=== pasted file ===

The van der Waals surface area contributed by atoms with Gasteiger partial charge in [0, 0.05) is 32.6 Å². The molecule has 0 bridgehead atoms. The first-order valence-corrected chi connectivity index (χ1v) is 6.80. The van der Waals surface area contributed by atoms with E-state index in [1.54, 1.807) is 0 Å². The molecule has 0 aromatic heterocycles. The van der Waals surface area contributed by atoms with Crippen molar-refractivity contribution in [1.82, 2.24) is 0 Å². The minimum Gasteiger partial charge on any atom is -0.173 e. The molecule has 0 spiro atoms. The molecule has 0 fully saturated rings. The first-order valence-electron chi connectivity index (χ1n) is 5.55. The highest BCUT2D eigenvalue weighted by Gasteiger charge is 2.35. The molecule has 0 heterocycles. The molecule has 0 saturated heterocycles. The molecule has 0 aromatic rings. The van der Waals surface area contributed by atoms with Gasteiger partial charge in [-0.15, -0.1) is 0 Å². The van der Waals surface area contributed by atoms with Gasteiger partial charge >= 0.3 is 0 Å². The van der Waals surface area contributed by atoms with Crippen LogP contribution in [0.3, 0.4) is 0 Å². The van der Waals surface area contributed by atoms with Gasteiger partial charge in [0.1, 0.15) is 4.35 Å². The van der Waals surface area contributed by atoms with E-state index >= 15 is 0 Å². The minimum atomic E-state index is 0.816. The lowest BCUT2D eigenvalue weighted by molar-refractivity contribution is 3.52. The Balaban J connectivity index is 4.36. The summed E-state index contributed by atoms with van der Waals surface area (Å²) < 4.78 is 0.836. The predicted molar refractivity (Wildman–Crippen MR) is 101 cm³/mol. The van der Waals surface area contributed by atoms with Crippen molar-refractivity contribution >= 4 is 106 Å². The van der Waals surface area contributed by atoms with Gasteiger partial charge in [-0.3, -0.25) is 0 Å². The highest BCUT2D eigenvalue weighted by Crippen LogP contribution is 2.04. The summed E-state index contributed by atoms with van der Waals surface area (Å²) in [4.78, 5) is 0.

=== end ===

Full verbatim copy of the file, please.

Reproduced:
The van der Waals surface area contributed by atoms with Gasteiger partial charge in [0, 0.05) is 32.6 Å². The molecule has 0 bridgehead atoms. The first-order valence-corrected chi connectivity index (χ1v) is 6.80. The van der Waals surface area contributed by atoms with E-state index in [1.54, 1.807) is 0 Å². The molecule has 0 aromatic heterocycles. The van der Waals surface area contributed by atoms with Crippen molar-refractivity contribution in [1.82, 2.24) is 0 Å². The minimum Gasteiger partial charge on any atom is -0.173 e. The molecule has 0 spiro atoms. The molecule has 0 fully saturated rings. The first-order valence-electron chi connectivity index (χ1n) is 5.55. The highest BCUT2D eigenvalue weighted by Gasteiger charge is 2.35. The molecule has 0 heterocycles. The molecule has 0 saturated heterocycles. The molecule has 0 aromatic rings. The van der Waals surface area contributed by atoms with Gasteiger partial charge in [-0.15, -0.1) is 0 Å². The van der Waals surface area contributed by atoms with Gasteiger partial charge >= 0.3 is 0 Å². The van der Waals surface area contributed by atoms with Crippen LogP contribution in [0.3, 0.4) is 0 Å². The van der Waals surface area contributed by atoms with Gasteiger partial charge in [0.1, 0.15) is 4.35 Å². The van der Waals surface area contributed by atoms with E-state index >= 15 is 0 Å². The minimum atomic E-state index is 0.816. The lowest BCUT2D eigenvalue weighted by molar-refractivity contribution is 3.52. The Balaban J connectivity index is 4.36. The summed E-state index contributed by atoms with van der Waals surface area (Å²) < 4.78 is 0.836. The predicted molar refractivity (Wildman–Crippen MR) is 101 cm³/mol. The van der Waals surface area contributed by atoms with Crippen molar-refractivity contribution >= 4 is 106 Å². The van der Waals surface area contributed by atoms with Gasteiger partial charge in [-0.3, -0.25) is 0 Å². The highest BCUT2D eigenvalue weighted by Crippen LogP contribution is 2.04. The summed E-state index contributed by atoms with van der Waals surface area (Å²) in [4.78, 5) is 0.